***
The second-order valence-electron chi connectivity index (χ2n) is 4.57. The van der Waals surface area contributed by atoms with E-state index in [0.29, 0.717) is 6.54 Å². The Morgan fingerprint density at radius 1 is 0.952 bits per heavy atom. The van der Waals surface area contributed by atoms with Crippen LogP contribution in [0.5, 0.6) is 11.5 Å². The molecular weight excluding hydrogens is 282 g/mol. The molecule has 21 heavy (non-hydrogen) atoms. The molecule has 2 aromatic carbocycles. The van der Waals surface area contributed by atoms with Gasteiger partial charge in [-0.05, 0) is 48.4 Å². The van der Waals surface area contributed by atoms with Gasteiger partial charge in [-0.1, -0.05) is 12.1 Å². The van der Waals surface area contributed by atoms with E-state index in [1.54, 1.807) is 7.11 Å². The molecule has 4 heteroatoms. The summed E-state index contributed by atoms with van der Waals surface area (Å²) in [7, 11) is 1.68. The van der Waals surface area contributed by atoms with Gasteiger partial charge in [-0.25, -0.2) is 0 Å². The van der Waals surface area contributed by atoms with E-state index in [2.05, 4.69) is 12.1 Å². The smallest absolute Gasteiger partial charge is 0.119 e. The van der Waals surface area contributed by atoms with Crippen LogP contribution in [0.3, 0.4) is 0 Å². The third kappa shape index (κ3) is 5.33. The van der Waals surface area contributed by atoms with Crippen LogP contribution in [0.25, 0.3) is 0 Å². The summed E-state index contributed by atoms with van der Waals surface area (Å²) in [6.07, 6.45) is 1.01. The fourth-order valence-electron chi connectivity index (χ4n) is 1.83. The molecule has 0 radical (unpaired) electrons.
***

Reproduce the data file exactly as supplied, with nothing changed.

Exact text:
The second-order valence-electron chi connectivity index (χ2n) is 4.57. The van der Waals surface area contributed by atoms with E-state index in [0.29, 0.717) is 6.54 Å². The Morgan fingerprint density at radius 1 is 0.952 bits per heavy atom. The van der Waals surface area contributed by atoms with Crippen LogP contribution in [0.5, 0.6) is 11.5 Å². The molecular weight excluding hydrogens is 282 g/mol. The molecule has 21 heavy (non-hydrogen) atoms. The molecule has 2 aromatic carbocycles. The van der Waals surface area contributed by atoms with Gasteiger partial charge in [-0.05, 0) is 48.4 Å². The van der Waals surface area contributed by atoms with Gasteiger partial charge in [-0.1, -0.05) is 12.1 Å². The van der Waals surface area contributed by atoms with E-state index in [1.54, 1.807) is 7.11 Å². The molecule has 4 heteroatoms. The summed E-state index contributed by atoms with van der Waals surface area (Å²) in [7, 11) is 1.68. The van der Waals surface area contributed by atoms with Gasteiger partial charge in [-0.25, -0.2) is 0 Å². The van der Waals surface area contributed by atoms with E-state index in [2.05, 4.69) is 12.1 Å². The smallest absolute Gasteiger partial charge is 0.119 e. The van der Waals surface area contributed by atoms with Crippen LogP contribution in [0.3, 0.4) is 0 Å². The third kappa shape index (κ3) is 5.33. The van der Waals surface area contributed by atoms with Crippen LogP contribution in [0.25, 0.3) is 0 Å². The summed E-state index contributed by atoms with van der Waals surface area (Å²) in [6.07, 6.45) is 1.01. The fourth-order valence-electron chi connectivity index (χ4n) is 1.83. The molecule has 0 radical (unpaired) electrons.